It is the aim of this thesis to analyze the phenomenon of KADIMA in conjunction with former Israeli centre parties and the general changes in the Israeli political system. The research question guiding this analysis is:
Why was Kadima in the elections 2006 so much more successful than any other Israeli centre party had ever been before?
Is it because it is not really a centre party, but rather a new and more attractive version of the LIKUD? Is it because the change of the political system finally allowed for the emergence of a strong centre party? Is it because, after almost six years of Intifada, the Israeli population moved to the centre and adopted a more pragmatic approach to the Israeli- Palestinian conflict? Is it because of the dominating figure of Ariel Sharon?
In a multi-party system such as that of Israel, governing parties have to form a coalition with other parties, therefore narrowing the impact each party has on government policy, according to its size and its (possibly pivotal or insignificant) position in the coalition. A determination of a party’s success according to the implementation of its policy is thus rather difficult and would go well beyond the scope of this thesis. Instead, success will be measured according to the number of mandates won in the election, the party’s participation in the government coalition and the number of portfolios received. Moreover, a successful party is expected to have a lifespan that at least covers a whole legislative period.
This thesis seeks to probe the assumption that the fate of Israeli centre parties is closely connected to the behaviour of the two major parties, to the personality of the party leader(s), the party’s platform and raison d’être, as well as the kind of party system prevailing at that time.
I will propose hypotheses generated from established party and party system theory, which will then be applied to those five cases, which are most commonly named in scientific literature as examples for Israeli centre parties (RAFI, TELEM, DASH, HADERECH HASHLISHIT, MIFLEGET
HAMERKAZ). I first test if (or better: to which degree) they comply with the definition of a centre party proposed here, and compare them subsequently with the most recent party in Israeli politics claiming to be a centre party – KADIMA – in order to determine why it was so much more successful than the other parties. My method of research is the qualitative analysis of secondary and primary sources: research conducted in the past by experts of Israeli politics, as well as articles in established Israeli newspapers, party advertisements and party platforms published before the elections.
Political parties have been object to countless research and analyses concerning their emergence, development, and classification (see, for example, Lipset / Rokkan 1967; Duverger 1969; von Beyme 1985, Gunther / Diamond 2003), their ideological positioning both absolute and relative to each other on a left-right continuum (see, for example, Downs 1957; Castles / Mair 1984; Budge / Klingemann 2001; Benoit / Laver 2006), their interaction with each other (see, for example, Katz / Mair 1995; Wolinetz 2002) and the systems in which they are situated (see, for example, Kirchheimer 1965, Sartori 1976; Mair 1997a+b).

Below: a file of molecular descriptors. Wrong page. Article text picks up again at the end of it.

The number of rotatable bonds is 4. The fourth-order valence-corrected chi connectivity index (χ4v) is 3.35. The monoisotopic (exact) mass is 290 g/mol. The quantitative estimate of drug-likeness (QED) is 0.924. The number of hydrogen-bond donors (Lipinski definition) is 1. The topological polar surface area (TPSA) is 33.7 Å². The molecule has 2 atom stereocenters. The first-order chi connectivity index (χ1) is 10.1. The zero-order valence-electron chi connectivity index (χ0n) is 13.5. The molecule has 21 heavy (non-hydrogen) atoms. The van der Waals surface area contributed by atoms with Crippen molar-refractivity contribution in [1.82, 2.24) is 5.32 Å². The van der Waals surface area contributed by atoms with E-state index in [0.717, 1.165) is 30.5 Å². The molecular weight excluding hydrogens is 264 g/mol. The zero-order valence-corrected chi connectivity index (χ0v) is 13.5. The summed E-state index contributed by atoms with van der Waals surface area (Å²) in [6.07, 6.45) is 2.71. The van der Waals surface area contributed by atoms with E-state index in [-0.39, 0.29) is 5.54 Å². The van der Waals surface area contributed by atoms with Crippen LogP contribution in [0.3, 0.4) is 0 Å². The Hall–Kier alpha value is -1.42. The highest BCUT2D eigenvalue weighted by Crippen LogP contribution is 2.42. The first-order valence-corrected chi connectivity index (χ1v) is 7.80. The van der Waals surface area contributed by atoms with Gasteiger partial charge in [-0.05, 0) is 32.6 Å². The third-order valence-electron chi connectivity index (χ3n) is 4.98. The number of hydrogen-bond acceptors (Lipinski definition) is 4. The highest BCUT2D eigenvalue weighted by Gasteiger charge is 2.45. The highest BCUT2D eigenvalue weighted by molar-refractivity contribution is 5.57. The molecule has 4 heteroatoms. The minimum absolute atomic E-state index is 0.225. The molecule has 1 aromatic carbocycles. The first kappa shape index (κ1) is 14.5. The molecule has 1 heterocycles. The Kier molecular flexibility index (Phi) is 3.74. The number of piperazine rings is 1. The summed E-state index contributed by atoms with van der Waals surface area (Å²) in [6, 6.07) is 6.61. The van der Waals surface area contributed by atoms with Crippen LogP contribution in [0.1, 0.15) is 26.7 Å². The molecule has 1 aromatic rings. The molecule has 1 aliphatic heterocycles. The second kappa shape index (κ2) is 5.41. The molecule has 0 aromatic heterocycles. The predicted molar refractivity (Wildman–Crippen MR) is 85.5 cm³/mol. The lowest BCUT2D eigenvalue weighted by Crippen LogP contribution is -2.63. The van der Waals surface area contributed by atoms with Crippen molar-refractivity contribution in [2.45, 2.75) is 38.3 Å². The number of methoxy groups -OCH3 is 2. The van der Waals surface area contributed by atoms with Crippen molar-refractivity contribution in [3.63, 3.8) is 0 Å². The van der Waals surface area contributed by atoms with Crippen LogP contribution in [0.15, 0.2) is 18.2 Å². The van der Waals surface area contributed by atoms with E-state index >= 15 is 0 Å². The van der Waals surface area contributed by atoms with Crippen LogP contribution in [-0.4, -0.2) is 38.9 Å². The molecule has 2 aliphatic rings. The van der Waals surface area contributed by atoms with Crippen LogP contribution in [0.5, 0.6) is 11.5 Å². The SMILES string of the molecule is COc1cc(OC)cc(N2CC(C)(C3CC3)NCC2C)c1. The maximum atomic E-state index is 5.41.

Research about centre parties in general and Israeli centre parties in particular has been neglected for the longest time. Political scientists engaged rather in the analysis of Left and Right than of the Centre,
which is considered only a “dilution” of the doctrines of the Right and the Left (Duverger 1964: 230) at worst, and is not defined in unison (sometimes in contradiction) at best (see an overview see Daalder 1984). Only Downs (1957), Duverger (1969), Sartori (1976) and Daalder (1984) have bothered to include the centre in their analysis of party systems. Only since the 1990s did political scientists get interested in the centre, but they still use the term “centre” indiscriminately for moderate parties and indispensable parties alike. Noteworthy progress has been made with Hazan (1997a; 1999b) distinguishing between “centre parties” and “middle parties,” a differentiation that can be useful for most countries and cross-country comparisons, but not necessarily for Israel.
The most thorough research on the topic of Israeli centre parties so far - though on the basis of a different definition, and therefore including partially different cases – has been done by Knoller (2004). She comes to the conclusion that the appearance and disappearance of centre parties is closely connected to the type of party system prevalent at that time. Other scholars, such as Torgovnik (1980; 2001), Yanai (2002) and Hazan (2007) concentrated on one of the parties, often comparing it to another one. Others, like Arian and Shamir (2001) and Sandler and Mollov (2004) don’t deal solely with centre parties, but touch on the subject while analyzing the Israeli Left and Right.
This thesis is divided into five main parts. The first part provides the analytical background on the basis of which this research is conducted, by defining the fundamentals: what are political parties? What is a successful political party? With which intentions do new parties emerge?